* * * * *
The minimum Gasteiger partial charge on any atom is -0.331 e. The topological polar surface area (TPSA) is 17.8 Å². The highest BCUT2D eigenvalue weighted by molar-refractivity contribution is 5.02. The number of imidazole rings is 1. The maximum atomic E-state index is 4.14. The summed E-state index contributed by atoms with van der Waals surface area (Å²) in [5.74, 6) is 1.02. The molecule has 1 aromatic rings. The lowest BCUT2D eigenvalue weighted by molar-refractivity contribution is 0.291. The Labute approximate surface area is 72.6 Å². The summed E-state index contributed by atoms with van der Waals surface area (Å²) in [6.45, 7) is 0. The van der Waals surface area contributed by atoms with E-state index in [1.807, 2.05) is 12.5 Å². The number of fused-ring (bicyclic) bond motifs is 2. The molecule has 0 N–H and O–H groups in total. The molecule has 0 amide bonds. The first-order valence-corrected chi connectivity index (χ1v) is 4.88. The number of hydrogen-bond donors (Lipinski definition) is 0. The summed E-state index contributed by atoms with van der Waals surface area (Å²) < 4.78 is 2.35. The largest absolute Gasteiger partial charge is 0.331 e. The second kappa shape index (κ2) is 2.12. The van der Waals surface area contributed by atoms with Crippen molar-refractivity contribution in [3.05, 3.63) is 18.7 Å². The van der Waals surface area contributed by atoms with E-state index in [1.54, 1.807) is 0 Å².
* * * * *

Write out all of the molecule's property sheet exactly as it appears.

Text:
The minimum Gasteiger partial charge on any atom is -0.331 e. The topological polar surface area (TPSA) is 17.8 Å². The highest BCUT2D eigenvalue weighted by molar-refractivity contribution is 5.02. The number of imidazole rings is 1. The maximum atomic E-state index is 4.14. The summed E-state index contributed by atoms with van der Waals surface area (Å²) in [5.74, 6) is 1.02. The molecule has 1 aromatic rings. The lowest BCUT2D eigenvalue weighted by molar-refractivity contribution is 0.291. The Labute approximate surface area is 72.6 Å². The summed E-state index contributed by atoms with van der Waals surface area (Å²) in [6.45, 7) is 0. The van der Waals surface area contributed by atoms with E-state index in [1.807, 2.05) is 12.5 Å². The number of fused-ring (bicyclic) bond motifs is 2. The molecule has 0 N–H and O–H groups in total. The molecule has 0 amide bonds. The first-order valence-corrected chi connectivity index (χ1v) is 4.88. The number of hydrogen-bond donors (Lipinski definition) is 0. The summed E-state index contributed by atoms with van der Waals surface area (Å²) < 4.78 is 2.35. The largest absolute Gasteiger partial charge is 0.331 e. The second kappa shape index (κ2) is 2.12. The van der Waals surface area contributed by atoms with Crippen molar-refractivity contribution in [3.05, 3.63) is 18.7 Å². The van der Waals surface area contributed by atoms with E-state index in [1.54, 1.807) is 0 Å².